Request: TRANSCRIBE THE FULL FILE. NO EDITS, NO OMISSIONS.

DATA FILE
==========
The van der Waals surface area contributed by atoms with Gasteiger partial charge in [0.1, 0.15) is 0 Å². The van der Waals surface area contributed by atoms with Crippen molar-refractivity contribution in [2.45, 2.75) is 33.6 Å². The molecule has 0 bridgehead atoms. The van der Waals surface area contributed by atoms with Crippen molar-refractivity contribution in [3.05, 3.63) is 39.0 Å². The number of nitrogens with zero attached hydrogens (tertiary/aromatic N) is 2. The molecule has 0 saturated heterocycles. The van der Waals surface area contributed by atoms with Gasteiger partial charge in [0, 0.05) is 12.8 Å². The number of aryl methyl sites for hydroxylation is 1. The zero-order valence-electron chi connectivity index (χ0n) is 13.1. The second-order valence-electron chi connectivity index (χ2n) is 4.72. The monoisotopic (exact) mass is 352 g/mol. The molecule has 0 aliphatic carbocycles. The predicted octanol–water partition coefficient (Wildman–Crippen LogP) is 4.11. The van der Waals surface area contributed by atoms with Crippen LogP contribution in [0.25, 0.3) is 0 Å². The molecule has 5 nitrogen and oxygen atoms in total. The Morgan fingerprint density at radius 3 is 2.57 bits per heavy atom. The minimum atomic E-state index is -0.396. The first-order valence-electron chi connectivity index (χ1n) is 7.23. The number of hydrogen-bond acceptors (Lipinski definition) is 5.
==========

The van der Waals surface area contributed by atoms with Gasteiger partial charge in [0.1, 0.15) is 0 Å². The van der Waals surface area contributed by atoms with Crippen molar-refractivity contribution in [2.45, 2.75) is 33.6 Å². The molecule has 0 bridgehead atoms. The van der Waals surface area contributed by atoms with Crippen molar-refractivity contribution in [3.05, 3.63) is 39.0 Å². The number of nitrogens with zero attached hydrogens (tertiary/aromatic N) is 2. The molecule has 0 saturated heterocycles. The van der Waals surface area contributed by atoms with Gasteiger partial charge in [0, 0.05) is 12.8 Å². The number of aryl methyl sites for hydroxylation is 1. The zero-order valence-electron chi connectivity index (χ0n) is 13.1. The second-order valence-electron chi connectivity index (χ2n) is 4.72. The monoisotopic (exact) mass is 352 g/mol. The molecule has 0 aliphatic carbocycles. The predicted octanol–water partition coefficient (Wildman–Crippen LogP) is 4.11. The van der Waals surface area contributed by atoms with Crippen LogP contribution in [0.25, 0.3) is 0 Å². The molecule has 5 nitrogen and oxygen atoms in total. The Morgan fingerprint density at radius 3 is 2.57 bits per heavy atom. The minimum atomic E-state index is -0.396. The first-order valence-electron chi connectivity index (χ1n) is 7.23. The number of hydrogen-bond acceptors (Lipinski definition) is 5.